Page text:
A Texas mother was shocked when she noticed her daughter choking in the back seat of her car, and even more stunned to learn what she was choking on.
Kelly Rose Joniec took to Facebook, in a post that has since been made private, to share her story, and offer a warning to other parents after the terrifying ordeal:
On the way home from a fun swim meet, I heard Britton make an odd retching noise in the back seat as I was driving. Looking back in the mirror, I saw her face turning red and drool pouring from her mouth -- she could utter noises but looked panicked so I immediately pulled over. She pointed to her throat saying she'd swallowed something, so I attempted Heimlich but there was no resistance. She said she'd put part of her fidget spinner in her mouth to clean it and somehow swallowed it.
Joniec rushed her daughter to urgent care, where she was examined and ultimately underwent surgery to remove the object:
They couldn't discern where the foreign object was located -- along the airway or the esophagus. From there we got the red-light treatment via ambulance to Texas Children's Hospital. X-ray showed the spinner bushing lodged in her esophagus. The GI doctor was fascinated ... he'd only just learned of fidget spinners that morning when he was at the mall with his son, so it was a surprise to be faced with one in a case a few hours later. He's also an advocate for related child safety in toys, so he took a special interest in the case.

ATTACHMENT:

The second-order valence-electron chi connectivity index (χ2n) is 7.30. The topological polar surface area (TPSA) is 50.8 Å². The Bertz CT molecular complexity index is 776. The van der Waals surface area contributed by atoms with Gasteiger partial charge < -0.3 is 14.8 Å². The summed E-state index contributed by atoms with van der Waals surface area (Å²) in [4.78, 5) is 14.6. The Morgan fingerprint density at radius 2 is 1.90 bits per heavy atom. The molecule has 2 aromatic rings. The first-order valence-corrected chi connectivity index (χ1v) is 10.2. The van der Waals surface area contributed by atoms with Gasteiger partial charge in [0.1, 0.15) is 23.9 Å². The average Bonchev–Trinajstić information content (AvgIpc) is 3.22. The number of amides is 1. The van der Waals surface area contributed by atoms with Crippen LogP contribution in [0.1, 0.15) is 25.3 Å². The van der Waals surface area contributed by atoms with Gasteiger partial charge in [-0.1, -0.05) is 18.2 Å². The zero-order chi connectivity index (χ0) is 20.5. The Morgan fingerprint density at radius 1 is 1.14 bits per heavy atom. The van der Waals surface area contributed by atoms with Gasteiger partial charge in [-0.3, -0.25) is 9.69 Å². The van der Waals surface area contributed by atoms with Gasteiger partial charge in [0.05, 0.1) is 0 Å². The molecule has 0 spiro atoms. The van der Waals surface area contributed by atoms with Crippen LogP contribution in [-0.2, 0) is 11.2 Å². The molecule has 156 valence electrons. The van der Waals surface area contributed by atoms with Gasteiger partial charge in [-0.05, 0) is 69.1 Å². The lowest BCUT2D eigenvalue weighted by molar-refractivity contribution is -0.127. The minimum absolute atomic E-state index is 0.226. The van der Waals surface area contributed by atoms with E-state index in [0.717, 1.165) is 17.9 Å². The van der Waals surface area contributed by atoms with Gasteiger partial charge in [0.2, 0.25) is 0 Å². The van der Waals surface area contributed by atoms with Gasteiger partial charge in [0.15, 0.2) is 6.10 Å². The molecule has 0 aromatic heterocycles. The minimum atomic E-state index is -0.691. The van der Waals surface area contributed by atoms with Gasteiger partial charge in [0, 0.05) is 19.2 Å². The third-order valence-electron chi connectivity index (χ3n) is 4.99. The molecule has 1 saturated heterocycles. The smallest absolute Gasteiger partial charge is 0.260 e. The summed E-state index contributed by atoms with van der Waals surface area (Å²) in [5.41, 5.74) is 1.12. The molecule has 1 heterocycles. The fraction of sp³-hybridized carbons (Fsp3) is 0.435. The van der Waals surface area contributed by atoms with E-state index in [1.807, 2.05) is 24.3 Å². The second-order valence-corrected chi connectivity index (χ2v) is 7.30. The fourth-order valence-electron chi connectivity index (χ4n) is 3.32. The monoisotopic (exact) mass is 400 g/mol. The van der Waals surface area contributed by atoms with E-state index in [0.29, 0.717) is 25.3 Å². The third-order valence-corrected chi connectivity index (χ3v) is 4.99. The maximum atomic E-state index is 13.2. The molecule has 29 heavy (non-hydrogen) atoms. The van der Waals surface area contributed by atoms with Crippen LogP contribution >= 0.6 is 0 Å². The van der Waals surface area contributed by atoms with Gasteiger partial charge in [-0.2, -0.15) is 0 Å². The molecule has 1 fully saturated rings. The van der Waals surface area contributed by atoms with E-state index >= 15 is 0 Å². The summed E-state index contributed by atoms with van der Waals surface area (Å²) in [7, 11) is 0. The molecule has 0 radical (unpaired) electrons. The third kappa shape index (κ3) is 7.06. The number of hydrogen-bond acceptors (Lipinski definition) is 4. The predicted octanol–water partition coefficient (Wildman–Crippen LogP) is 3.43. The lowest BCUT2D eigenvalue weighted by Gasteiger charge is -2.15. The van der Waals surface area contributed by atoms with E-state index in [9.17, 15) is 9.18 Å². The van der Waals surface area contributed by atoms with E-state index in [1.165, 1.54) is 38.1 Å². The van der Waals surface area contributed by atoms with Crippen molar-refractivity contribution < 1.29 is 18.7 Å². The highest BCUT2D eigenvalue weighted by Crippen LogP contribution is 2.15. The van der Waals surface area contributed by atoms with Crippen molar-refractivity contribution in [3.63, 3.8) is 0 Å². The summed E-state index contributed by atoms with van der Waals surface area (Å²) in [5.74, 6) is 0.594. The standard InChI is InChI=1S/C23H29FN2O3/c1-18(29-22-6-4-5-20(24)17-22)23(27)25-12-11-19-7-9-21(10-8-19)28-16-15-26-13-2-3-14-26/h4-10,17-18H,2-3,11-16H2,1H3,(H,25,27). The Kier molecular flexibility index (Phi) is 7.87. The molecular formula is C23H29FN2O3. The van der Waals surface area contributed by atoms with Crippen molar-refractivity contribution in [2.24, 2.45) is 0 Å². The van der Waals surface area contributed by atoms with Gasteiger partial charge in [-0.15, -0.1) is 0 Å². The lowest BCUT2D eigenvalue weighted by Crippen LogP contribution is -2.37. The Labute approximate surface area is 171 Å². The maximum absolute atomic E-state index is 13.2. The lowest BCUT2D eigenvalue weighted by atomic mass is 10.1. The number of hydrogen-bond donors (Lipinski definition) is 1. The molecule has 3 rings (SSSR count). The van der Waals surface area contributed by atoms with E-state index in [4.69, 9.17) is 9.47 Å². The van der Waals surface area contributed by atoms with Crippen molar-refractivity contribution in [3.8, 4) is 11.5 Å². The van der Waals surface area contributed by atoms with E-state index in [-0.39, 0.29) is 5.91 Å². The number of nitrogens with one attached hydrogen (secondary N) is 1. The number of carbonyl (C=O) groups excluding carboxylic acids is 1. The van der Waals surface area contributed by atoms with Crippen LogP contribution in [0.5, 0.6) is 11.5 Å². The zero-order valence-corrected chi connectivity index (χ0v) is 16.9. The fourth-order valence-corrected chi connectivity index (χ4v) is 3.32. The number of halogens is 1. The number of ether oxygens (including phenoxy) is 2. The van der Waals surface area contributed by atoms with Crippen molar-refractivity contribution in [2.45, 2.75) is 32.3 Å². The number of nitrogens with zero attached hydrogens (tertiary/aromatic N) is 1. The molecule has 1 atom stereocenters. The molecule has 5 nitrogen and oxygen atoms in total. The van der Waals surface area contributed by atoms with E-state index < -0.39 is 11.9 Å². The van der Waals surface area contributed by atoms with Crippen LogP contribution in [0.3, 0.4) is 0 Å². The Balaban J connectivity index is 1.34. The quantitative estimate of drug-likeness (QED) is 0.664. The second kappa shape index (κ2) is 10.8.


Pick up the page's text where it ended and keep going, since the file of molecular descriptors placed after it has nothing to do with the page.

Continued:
After multiple, very stressful attempts to place an IV, Britton was taken to surgery to endoscopically locate and remove the object. Fortunately we had a positive outcome, but it was pretty scary there for a while...not only because of the initial ingestion, but then the concern about the composition and structure of the object, and finally, the risk with general anesthesia.
Joniec warned parents at the end of her post, calling on them to be aware of fidget spinners and the risks they can pose.
"From this I wish to offer some word of caution to parents. Fidget spinners are the current craze so they are widely distributed. Kids of all ages may be getting them, but not all spinners come with age-appropriate warnings. The bushings pop out easily, so if you have young kids (under 8 yr old) keep in mind that these present a potential choking hazard," she wrote.
The story quickly went viral, with many expressing shock about the incident.
"She was a little old to be putting a toy in her mouth" one Mad World News reader commented on the site's Facebook page. "Glad she was ok."
"This is nothing new kids swallow stuff if YOU don't watch them,or put stuff out of reach," another added. "DUH!"